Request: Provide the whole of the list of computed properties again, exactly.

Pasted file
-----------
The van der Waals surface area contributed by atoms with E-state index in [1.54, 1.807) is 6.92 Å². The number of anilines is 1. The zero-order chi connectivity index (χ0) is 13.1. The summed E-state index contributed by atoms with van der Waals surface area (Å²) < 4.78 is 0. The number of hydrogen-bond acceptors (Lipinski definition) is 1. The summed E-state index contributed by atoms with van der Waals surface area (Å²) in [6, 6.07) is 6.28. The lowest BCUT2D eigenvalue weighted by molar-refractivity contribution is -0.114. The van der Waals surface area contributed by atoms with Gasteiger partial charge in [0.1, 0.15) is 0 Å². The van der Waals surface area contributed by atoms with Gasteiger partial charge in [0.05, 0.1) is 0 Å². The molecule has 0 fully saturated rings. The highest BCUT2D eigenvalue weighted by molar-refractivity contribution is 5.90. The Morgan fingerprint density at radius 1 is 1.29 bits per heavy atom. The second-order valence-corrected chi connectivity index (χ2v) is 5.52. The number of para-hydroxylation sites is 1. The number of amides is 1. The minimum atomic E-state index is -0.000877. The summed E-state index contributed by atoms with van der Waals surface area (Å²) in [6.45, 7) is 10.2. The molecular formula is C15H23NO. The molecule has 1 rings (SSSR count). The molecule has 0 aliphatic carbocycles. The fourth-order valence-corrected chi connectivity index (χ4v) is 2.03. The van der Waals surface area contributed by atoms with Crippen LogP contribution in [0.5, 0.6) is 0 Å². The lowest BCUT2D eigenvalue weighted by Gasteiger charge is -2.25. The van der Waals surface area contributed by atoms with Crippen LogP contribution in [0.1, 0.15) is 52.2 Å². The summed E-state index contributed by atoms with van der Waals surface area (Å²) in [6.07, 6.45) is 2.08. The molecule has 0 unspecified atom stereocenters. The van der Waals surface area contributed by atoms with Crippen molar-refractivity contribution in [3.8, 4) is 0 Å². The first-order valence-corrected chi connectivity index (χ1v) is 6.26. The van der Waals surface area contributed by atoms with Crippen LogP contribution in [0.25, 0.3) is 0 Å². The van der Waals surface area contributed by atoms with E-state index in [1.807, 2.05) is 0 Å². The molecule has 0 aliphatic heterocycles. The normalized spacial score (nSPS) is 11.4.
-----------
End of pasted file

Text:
The van der Waals surface area contributed by atoms with E-state index in [1.54, 1.807) is 6.92 Å². The number of anilines is 1. The zero-order chi connectivity index (χ0) is 13.1. The summed E-state index contributed by atoms with van der Waals surface area (Å²) < 4.78 is 0. The number of hydrogen-bond acceptors (Lipinski definition) is 1. The summed E-state index contributed by atoms with van der Waals surface area (Å²) in [6, 6.07) is 6.28. The lowest BCUT2D eigenvalue weighted by molar-refractivity contribution is -0.114. The van der Waals surface area contributed by atoms with Gasteiger partial charge in [0.1, 0.15) is 0 Å². The van der Waals surface area contributed by atoms with Gasteiger partial charge in [0.05, 0.1) is 0 Å². The molecule has 0 fully saturated rings. The highest BCUT2D eigenvalue weighted by molar-refractivity contribution is 5.90. The Morgan fingerprint density at radius 1 is 1.29 bits per heavy atom. The second-order valence-corrected chi connectivity index (χ2v) is 5.52. The number of para-hydroxylation sites is 1. The number of amides is 1. The minimum atomic E-state index is -0.000877. The summed E-state index contributed by atoms with van der Waals surface area (Å²) in [6.45, 7) is 10.2. The molecular formula is C15H23NO. The molecule has 1 rings (SSSR count). The molecule has 0 aliphatic carbocycles. The fourth-order valence-corrected chi connectivity index (χ4v) is 2.03. The van der Waals surface area contributed by atoms with Crippen LogP contribution in [0.5, 0.6) is 0 Å². The lowest BCUT2D eigenvalue weighted by Gasteiger charge is -2.25. The van der Waals surface area contributed by atoms with Crippen LogP contribution in [0.1, 0.15) is 52.2 Å². The summed E-state index contributed by atoms with van der Waals surface area (Å²) in [6.07, 6.45) is 2.08. The molecule has 0 unspecified atom stereocenters. The van der Waals surface area contributed by atoms with Crippen molar-refractivity contribution in [3.8, 4) is 0 Å². The first-order valence-corrected chi connectivity index (χ1v) is 6.26. The van der Waals surface area contributed by atoms with Crippen LogP contribution in [0.25, 0.3) is 0 Å². The van der Waals surface area contributed by atoms with E-state index in [1.807, 2.05) is 0 Å². The molecule has 0 aliphatic heterocycles. The normalized spacial score (nSPS) is 11.4.